Waste in Irish cities is worsening to levels “not seen in 10 years”


Waste in Irish cities has worsened to levels “not seen in 10 years”, a new survey has revealed.

The first post-containment investigation by Irish Business Against Litter has shown that while the majority of Irish towns have been cleaned up in the past 12 months, waste in major towns has worsened.

North Dublin city center has been called a “waste black spot”, while Portlaoise has emerged as the cleanest of 40 areas surveyed nationwide.

An Taisce, who conducted the survey on behalf of Irish Business Against Litter (IBAl), said only two of the 25 locations surveyed in north Dublin city center were clean.

The lack of clean venues was “striking and helped make it one of the worst results of any region since the inception of IBAL. [litter] League 19 years ago, ”says its report.

“In addition, nearly 70 percent of the sites were heavily littered with garbage or worse, among them several that had come to light in previous surveys,” An Taisce said.

After north Dublin city center, the worst places for waste were Limerick in the south of the city, Drogheda, Ballybeg in Waterford and Dublin city center.

The five cleanest places were Portlaoise, followed by Leixlip, Ennis, Arklow and Dún Laoghaire.

Ten years ago, Portlaoise was at the bottom of the standings but is now at the top of the standings, an achievement hailed by An Taisce as the result of “years of concerted effort and constant improvement”.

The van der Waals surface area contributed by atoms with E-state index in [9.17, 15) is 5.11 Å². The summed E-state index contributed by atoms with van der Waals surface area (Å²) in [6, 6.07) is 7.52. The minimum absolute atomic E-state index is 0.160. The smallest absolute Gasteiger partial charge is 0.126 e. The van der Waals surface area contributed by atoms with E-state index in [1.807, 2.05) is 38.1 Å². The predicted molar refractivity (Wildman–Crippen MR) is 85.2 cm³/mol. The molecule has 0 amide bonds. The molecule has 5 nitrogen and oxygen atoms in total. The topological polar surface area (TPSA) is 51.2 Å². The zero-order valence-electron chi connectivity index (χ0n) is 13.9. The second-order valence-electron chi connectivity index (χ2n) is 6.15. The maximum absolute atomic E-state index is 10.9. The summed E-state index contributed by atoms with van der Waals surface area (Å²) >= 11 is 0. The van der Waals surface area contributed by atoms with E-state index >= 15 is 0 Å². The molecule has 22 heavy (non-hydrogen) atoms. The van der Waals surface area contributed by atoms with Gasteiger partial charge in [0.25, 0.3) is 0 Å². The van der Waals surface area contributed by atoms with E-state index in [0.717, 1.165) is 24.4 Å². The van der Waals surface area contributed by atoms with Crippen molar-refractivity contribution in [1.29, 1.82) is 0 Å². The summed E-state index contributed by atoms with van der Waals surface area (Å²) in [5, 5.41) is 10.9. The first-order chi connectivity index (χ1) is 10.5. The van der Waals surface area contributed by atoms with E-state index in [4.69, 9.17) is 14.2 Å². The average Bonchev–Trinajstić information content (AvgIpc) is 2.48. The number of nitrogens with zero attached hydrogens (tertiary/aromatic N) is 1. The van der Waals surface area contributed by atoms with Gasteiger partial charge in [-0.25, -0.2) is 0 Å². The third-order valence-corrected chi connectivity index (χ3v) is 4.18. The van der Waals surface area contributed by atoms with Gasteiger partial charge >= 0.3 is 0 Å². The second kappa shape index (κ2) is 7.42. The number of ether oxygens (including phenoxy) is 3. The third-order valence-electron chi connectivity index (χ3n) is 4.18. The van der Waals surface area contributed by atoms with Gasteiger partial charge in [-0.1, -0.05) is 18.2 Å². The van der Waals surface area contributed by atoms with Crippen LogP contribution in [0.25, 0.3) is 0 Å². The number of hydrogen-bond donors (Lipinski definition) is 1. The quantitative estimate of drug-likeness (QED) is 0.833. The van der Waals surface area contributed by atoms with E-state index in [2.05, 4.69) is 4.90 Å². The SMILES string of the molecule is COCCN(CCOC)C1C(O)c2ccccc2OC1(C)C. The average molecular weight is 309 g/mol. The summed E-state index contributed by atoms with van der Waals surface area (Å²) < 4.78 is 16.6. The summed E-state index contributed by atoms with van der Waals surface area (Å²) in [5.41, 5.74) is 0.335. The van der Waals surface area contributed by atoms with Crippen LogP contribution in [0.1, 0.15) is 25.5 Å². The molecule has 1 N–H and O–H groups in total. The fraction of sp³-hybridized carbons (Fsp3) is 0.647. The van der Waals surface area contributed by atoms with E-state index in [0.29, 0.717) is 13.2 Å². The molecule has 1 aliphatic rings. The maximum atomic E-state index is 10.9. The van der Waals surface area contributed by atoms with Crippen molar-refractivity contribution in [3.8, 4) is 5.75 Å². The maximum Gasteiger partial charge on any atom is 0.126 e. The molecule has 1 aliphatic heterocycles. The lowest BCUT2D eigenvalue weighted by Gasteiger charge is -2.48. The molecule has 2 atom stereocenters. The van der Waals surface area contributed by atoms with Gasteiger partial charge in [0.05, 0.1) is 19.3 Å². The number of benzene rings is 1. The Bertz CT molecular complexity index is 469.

Across the country, the number of areas deemed clean by An Taisce dropped from 17 to 23 in the latest survey. In total, 68 percent of cities showed an improvement over last year.

Carlow and Longford

Noticeable improvement was seen in the town of Tipperary and in Carlow and Longford, both of which were ‘cleaner than European standards’.

“With the standardization of local authority cleaning schedules and the resumption of volunteer groups across the country, our cities are almost as clean as they were two years ago,” said Conor Horgan of IBAL.

However, it was “still a long way from where they were in 2014,” he said.

The majority of urban areas fared less well than in 2020, including the city centers of Dublin, Cork and Limerick, all of which were judged to be ‘littered’. Only Galway and Tallaght and Ballymun in Dublin recorded significant year-over-year improvement.

“For cities, this survey paints a grim picture,” Horgan said.

“Now that we are out of lockdown, we cannot use it as an excuse for high levels of waste.”

Mr Horgan said city councils may find it difficult to cope with “behavioral changes regarding outdoor drinking and outdoor socializing more generally.” They have multiplied the bins but nevertheless people consume more outside and this inevitably leads to waste ”.

It was a bigger problem in cities than in cities, he added.

“As we invest in promotional campaigns and build hotels in cities in anticipation of more visitors, we need to be aware of the cluttered environment we present to them. “


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